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After solid 2004, drop in refurb jobs leaves doubt

ECONOMY

While remaining strong, private house building is unlikely to match 2004 but social housing jobs look promising.The lack of refurbishment work is a problem though, writes Brian Green

WITH THE rate of growth at 4 per cent,2004 proved yet another solid year for construction.But 2004 was really the year of the private house builder.

The call of record profits continues to sound with every announcement by the majors.The total pre-tax profits of the top 10 house builders for 2004 is likely to stand close to a staggering £3 billion.

As the recently released official output figures show, over the past three years, while the commercial sector has made spluttering progress, the private house building sector has thrust forward in leaps.

It is now almost double, in cash terms, what it was in 2001.

By this measure private house building has retaken its historic position as the biggest single construction sector.

It has nudged aside private commercial work, which has dominated construction's fortunes for most of the past 15 years.

Added to the boom in private sector housing work was a sharp increase in work in social sector housing (albeit from a low base) and a high level of housing refurbishment work.

So it is little wonder that the supply base for the housing market is excited at present.

In total, social and private sector, new build and refurbishment housing related work increased in real terms by 8 per cent last year.

This rise accounted for more than 80 per cent of the industry's total growth in 2004.

The current level of growth in housing related work is far from likely for all of 2005, but there is every sign in the figures that the year ahead should continue to see housing as one of the more vibrant sectors.

The Government's new orders data shows that in the 12 months to January private house building orders were up 16 per cent on the previous 12 months, while social housing sector orders were up 14 per cent.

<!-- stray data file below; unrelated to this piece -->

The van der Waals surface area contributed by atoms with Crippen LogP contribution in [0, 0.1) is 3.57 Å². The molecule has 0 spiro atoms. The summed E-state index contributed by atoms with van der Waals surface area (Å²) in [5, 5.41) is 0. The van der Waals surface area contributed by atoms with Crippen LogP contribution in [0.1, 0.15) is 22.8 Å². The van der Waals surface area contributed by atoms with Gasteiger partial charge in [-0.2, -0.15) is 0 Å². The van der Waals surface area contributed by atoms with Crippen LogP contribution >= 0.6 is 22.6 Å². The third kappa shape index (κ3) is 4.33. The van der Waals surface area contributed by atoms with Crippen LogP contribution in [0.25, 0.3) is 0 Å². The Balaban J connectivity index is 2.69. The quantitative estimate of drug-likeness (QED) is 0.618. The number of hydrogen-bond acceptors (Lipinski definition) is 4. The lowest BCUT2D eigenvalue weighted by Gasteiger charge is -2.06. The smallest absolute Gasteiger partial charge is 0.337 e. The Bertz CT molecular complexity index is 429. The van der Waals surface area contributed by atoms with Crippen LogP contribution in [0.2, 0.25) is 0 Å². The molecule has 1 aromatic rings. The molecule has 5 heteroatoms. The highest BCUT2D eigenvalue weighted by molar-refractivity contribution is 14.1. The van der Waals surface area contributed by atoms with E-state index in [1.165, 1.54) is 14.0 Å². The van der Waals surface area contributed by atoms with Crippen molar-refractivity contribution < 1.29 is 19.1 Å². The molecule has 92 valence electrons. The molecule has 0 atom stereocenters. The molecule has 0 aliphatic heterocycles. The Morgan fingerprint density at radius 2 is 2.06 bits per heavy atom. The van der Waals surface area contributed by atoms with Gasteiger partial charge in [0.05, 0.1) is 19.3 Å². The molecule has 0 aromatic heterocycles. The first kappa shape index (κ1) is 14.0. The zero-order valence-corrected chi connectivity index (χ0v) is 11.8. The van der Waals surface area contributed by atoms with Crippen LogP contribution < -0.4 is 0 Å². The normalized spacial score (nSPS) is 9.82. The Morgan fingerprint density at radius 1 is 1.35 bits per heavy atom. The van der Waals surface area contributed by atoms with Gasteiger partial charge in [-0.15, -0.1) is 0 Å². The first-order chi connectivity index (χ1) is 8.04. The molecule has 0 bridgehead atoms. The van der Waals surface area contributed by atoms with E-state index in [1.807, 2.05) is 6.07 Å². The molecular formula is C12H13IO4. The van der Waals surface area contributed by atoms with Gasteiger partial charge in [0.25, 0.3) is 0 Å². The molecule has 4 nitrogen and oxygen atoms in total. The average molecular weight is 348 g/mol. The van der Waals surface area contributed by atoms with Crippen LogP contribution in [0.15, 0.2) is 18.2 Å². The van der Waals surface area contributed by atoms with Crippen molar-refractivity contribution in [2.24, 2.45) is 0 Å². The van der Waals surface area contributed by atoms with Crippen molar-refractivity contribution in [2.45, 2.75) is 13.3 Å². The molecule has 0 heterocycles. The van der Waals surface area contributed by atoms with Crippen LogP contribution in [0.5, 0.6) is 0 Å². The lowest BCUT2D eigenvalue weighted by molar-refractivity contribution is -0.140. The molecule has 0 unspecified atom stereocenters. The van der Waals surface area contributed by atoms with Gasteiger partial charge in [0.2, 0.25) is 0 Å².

There is no direct correlation between increases in orders and increased output down the line but this strength in the orders figures does provide a heavy hint that output in the sector should continue to rise.

Emap Glenigan figures also point to a very health few months for housing work.

The Glenigan database does not track smaller contract awards that make up a large part of housing related work but the value of contract awards recorded by Glenigan in the 12 months to February has risen by 50 per cent.

Whatever the fears over house prices it does seem as if the production of new homes is set to continue in strong form.

This is in stark contrast to the new infrastructure work sector, which has spluttered and stumbled over the past two years.

Output fell 9 per cent in 2003 and a further 13 per cent in 2004.

The latest new orders figures suggest more of the same may be in store.

Infrastructure orders in the 12 months to January are down 23 per cent on the previous 12 months.

This is despite a slight perking up over the past three months.

The majority of this slide has been down to reduced publicly funded work.

The subsectors to suffer most from falls in output were road, rail and the water industry.

Electricity proved to be the only area in this sector to show any growth over the past two years.

The latest RICS economic briefing highlighted sluggishness of public funded work, which it says has failed to hit targets.

RICS calculates that in 2004 gross public sector investment in construction fell by 10 per cent.

This has been felt in other areas such as public sector non-housing repair and maintenance, which fell back in 2004.

That said work on hospitals and schools continues to churn on at high and growing levels.

Taking both public and private funded work, these two subsectors are among the brightest stars at present.

Last year also brought a resurgence to work for the leisure sector.

The Arsenal and Wembley stadia projects played a significant role in boosting the figures.But this could prove short-lived.

The contract awards figures for leisure produced by Glenigan suggest the surge has past and workloads may start to ease from the peak hit in the summer of 2004.

One question mark that does hang over the figures for construction overall is whether the slide in repair, maintenance and improvement work over 2004 is a trend or whether it is just a short-term drop.

While new work grew by 7 per cent last year, RM&I fell back slightly.

As this sector represents in rough terms half of construction output, its performance has a big bearing on the overall prospects for the industry, especially prospects for smaller builders.

If the slide in refurbishment work in 2004 does prove to be a sign of firms cutting back on spending on construction, this does not bode well.

The new work sectors are unlikely to see the same level of growth in the coming year as they did in 2004.